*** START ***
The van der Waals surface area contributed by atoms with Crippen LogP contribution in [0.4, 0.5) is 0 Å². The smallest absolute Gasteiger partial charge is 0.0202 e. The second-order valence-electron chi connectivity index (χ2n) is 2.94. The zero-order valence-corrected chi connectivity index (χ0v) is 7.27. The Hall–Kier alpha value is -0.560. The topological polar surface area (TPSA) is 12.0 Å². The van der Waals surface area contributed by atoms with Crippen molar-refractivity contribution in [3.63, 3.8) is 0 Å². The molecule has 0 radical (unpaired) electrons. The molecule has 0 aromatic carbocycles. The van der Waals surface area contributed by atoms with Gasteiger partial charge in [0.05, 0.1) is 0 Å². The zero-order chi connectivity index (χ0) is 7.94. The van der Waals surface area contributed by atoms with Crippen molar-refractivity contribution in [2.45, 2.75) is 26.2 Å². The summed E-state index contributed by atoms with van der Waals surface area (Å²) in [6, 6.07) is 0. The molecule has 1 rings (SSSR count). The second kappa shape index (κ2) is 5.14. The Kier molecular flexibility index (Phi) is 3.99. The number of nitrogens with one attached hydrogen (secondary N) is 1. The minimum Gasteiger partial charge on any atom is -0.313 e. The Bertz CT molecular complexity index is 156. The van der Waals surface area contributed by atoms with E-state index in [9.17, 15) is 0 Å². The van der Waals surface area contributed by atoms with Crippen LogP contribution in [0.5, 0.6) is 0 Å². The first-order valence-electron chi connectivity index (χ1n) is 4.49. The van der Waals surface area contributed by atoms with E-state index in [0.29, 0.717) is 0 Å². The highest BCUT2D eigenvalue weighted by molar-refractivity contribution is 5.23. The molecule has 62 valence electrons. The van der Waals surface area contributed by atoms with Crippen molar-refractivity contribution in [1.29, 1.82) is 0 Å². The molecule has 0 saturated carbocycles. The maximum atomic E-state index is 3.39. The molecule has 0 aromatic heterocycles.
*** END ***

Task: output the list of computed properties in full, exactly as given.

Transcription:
The van der Waals surface area contributed by atoms with Crippen LogP contribution in [0.4, 0.5) is 0 Å². The smallest absolute Gasteiger partial charge is 0.0202 e. The second-order valence-electron chi connectivity index (χ2n) is 2.94. The zero-order valence-corrected chi connectivity index (χ0v) is 7.27. The Hall–Kier alpha value is -0.560. The topological polar surface area (TPSA) is 12.0 Å². The van der Waals surface area contributed by atoms with Crippen molar-refractivity contribution in [3.63, 3.8) is 0 Å². The molecule has 0 radical (unpaired) electrons. The molecule has 0 aromatic carbocycles. The van der Waals surface area contributed by atoms with Gasteiger partial charge in [0.05, 0.1) is 0 Å². The zero-order chi connectivity index (χ0) is 7.94. The van der Waals surface area contributed by atoms with Crippen molar-refractivity contribution in [2.45, 2.75) is 26.2 Å². The summed E-state index contributed by atoms with van der Waals surface area (Å²) in [6, 6.07) is 0. The molecule has 1 rings (SSSR count). The second kappa shape index (κ2) is 5.14. The Kier molecular flexibility index (Phi) is 3.99. The number of nitrogens with one attached hydrogen (secondary N) is 1. The minimum Gasteiger partial charge on any atom is -0.313 e. The Bertz CT molecular complexity index is 156. The van der Waals surface area contributed by atoms with E-state index in [9.17, 15) is 0 Å². The van der Waals surface area contributed by atoms with Crippen LogP contribution in [0.5, 0.6) is 0 Å². The first-order valence-electron chi connectivity index (χ1n) is 4.49. The van der Waals surface area contributed by atoms with E-state index in [0.29, 0.717) is 0 Å². The highest BCUT2D eigenvalue weighted by molar-refractivity contribution is 5.23. The molecule has 62 valence electrons. The van der Waals surface area contributed by atoms with Crippen molar-refractivity contribution in [1.29, 1.82) is 0 Å². The molecule has 0 saturated carbocycles. The maximum atomic E-state index is 3.39. The molecule has 0 aromatic heterocycles.